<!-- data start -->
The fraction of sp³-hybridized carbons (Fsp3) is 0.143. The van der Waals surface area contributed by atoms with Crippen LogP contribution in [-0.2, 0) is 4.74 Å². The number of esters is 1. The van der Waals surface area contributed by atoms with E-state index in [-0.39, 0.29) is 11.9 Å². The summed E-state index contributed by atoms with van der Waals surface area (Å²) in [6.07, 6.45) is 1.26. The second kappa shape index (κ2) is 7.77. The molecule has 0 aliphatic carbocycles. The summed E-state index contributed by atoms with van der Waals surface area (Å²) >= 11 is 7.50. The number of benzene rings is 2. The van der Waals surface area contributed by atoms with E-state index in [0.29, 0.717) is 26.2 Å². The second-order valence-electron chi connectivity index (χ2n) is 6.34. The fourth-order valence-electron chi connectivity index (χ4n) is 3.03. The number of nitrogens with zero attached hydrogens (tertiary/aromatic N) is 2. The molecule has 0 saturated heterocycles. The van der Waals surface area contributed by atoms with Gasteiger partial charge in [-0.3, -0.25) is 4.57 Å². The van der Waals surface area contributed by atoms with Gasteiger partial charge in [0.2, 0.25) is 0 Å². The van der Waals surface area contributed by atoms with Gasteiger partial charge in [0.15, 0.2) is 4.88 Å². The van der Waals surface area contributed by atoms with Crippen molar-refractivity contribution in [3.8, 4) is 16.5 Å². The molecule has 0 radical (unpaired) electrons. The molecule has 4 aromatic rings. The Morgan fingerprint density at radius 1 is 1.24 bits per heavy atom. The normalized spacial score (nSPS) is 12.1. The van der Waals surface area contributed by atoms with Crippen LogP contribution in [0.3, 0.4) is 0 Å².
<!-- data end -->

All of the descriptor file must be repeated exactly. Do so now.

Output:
The fraction of sp³-hybridized carbons (Fsp3) is 0.143. The van der Waals surface area contributed by atoms with Crippen LogP contribution in [-0.2, 0) is 4.74 Å². The number of esters is 1. The van der Waals surface area contributed by atoms with E-state index in [-0.39, 0.29) is 11.9 Å². The summed E-state index contributed by atoms with van der Waals surface area (Å²) in [6.07, 6.45) is 1.26. The second kappa shape index (κ2) is 7.77. The molecule has 0 aliphatic carbocycles. The summed E-state index contributed by atoms with van der Waals surface area (Å²) >= 11 is 7.50. The number of benzene rings is 2. The van der Waals surface area contributed by atoms with E-state index in [0.29, 0.717) is 26.2 Å². The second-order valence-electron chi connectivity index (χ2n) is 6.34. The fourth-order valence-electron chi connectivity index (χ4n) is 3.03. The number of nitrogens with zero attached hydrogens (tertiary/aromatic N) is 2. The molecule has 0 saturated heterocycles. The van der Waals surface area contributed by atoms with Gasteiger partial charge in [-0.3, -0.25) is 4.57 Å². The van der Waals surface area contributed by atoms with Gasteiger partial charge in [0.2, 0.25) is 0 Å². The van der Waals surface area contributed by atoms with Gasteiger partial charge in [0.15, 0.2) is 4.88 Å². The van der Waals surface area contributed by atoms with Crippen molar-refractivity contribution in [3.8, 4) is 16.5 Å². The molecule has 0 radical (unpaired) electrons. The molecule has 4 aromatic rings. The Morgan fingerprint density at radius 1 is 1.24 bits per heavy atom. The normalized spacial score (nSPS) is 12.1. The van der Waals surface area contributed by atoms with Crippen LogP contribution in [0.3, 0.4) is 0 Å².